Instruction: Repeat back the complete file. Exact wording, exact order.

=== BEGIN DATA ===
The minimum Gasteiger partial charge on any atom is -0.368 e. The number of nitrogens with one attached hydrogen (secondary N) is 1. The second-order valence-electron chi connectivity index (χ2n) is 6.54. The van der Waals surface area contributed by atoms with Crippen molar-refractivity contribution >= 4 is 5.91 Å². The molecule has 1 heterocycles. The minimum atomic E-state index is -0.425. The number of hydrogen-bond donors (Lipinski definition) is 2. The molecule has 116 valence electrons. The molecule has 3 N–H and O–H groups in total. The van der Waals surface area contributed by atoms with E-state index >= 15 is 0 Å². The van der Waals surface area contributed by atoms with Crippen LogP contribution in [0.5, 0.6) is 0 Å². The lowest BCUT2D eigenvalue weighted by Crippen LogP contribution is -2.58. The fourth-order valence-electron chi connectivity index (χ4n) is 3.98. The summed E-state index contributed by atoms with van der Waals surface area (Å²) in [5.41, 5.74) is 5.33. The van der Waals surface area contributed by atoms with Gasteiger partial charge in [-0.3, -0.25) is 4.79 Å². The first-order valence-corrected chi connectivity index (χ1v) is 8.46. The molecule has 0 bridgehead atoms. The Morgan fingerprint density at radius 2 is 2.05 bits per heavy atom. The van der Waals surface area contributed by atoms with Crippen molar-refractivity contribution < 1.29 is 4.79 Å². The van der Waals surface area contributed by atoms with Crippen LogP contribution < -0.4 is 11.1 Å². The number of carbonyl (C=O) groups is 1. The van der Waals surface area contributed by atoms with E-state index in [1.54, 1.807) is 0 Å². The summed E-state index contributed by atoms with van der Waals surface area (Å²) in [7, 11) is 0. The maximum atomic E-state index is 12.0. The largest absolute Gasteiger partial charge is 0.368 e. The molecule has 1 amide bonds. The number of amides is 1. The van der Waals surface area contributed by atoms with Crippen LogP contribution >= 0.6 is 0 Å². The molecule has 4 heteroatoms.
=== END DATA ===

The minimum Gasteiger partial charge on any atom is -0.368 e. The number of nitrogens with one attached hydrogen (secondary N) is 1. The second-order valence-electron chi connectivity index (χ2n) is 6.54. The van der Waals surface area contributed by atoms with Crippen molar-refractivity contribution >= 4 is 5.91 Å². The molecule has 1 heterocycles. The minimum atomic E-state index is -0.425. The number of hydrogen-bond donors (Lipinski definition) is 2. The molecule has 116 valence electrons. The molecule has 3 N–H and O–H groups in total. The van der Waals surface area contributed by atoms with E-state index >= 15 is 0 Å². The van der Waals surface area contributed by atoms with Crippen LogP contribution in [0.5, 0.6) is 0 Å². The lowest BCUT2D eigenvalue weighted by Crippen LogP contribution is -2.58. The fourth-order valence-electron chi connectivity index (χ4n) is 3.98. The summed E-state index contributed by atoms with van der Waals surface area (Å²) in [5.41, 5.74) is 5.33. The van der Waals surface area contributed by atoms with Gasteiger partial charge in [-0.3, -0.25) is 4.79 Å². The first-order valence-corrected chi connectivity index (χ1v) is 8.46. The molecule has 0 bridgehead atoms. The Morgan fingerprint density at radius 2 is 2.05 bits per heavy atom. The van der Waals surface area contributed by atoms with Crippen molar-refractivity contribution < 1.29 is 4.79 Å². The van der Waals surface area contributed by atoms with Crippen LogP contribution < -0.4 is 11.1 Å². The number of carbonyl (C=O) groups is 1. The van der Waals surface area contributed by atoms with E-state index in [1.54, 1.807) is 0 Å². The summed E-state index contributed by atoms with van der Waals surface area (Å²) in [7, 11) is 0. The maximum atomic E-state index is 12.0. The largest absolute Gasteiger partial charge is 0.368 e. The molecule has 1 amide bonds. The number of amides is 1. The van der Waals surface area contributed by atoms with Crippen LogP contribution >= 0.6 is 0 Å². The molecule has 4 heteroatoms.